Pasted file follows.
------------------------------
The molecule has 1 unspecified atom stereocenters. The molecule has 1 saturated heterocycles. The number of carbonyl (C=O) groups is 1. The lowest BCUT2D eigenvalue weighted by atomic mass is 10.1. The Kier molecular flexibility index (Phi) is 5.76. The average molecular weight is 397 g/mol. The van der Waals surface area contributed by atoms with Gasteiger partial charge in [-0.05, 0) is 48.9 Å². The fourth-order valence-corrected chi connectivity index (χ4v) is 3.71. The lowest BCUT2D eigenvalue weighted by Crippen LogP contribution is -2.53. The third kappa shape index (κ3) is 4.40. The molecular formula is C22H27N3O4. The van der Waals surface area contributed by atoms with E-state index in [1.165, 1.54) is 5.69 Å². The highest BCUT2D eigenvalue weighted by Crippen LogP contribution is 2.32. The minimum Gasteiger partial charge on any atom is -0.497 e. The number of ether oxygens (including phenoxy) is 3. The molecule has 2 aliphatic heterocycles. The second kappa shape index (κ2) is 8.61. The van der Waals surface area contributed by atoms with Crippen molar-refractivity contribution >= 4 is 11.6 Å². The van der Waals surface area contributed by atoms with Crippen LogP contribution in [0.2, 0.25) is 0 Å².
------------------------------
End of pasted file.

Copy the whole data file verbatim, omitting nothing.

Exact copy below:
The molecule has 1 unspecified atom stereocenters. The molecule has 1 saturated heterocycles. The number of carbonyl (C=O) groups is 1. The lowest BCUT2D eigenvalue weighted by atomic mass is 10.1. The Kier molecular flexibility index (Phi) is 5.76. The average molecular weight is 397 g/mol. The van der Waals surface area contributed by atoms with Gasteiger partial charge in [-0.05, 0) is 48.9 Å². The fourth-order valence-corrected chi connectivity index (χ4v) is 3.71. The lowest BCUT2D eigenvalue weighted by Crippen LogP contribution is -2.53. The third kappa shape index (κ3) is 4.40. The molecular formula is C22H27N3O4. The van der Waals surface area contributed by atoms with E-state index in [1.165, 1.54) is 5.69 Å². The highest BCUT2D eigenvalue weighted by Crippen LogP contribution is 2.32. The minimum Gasteiger partial charge on any atom is -0.497 e. The number of ether oxygens (including phenoxy) is 3. The molecule has 2 aliphatic heterocycles. The second kappa shape index (κ2) is 8.61. The van der Waals surface area contributed by atoms with Crippen molar-refractivity contribution >= 4 is 11.6 Å². The van der Waals surface area contributed by atoms with Crippen LogP contribution in [0.2, 0.25) is 0 Å².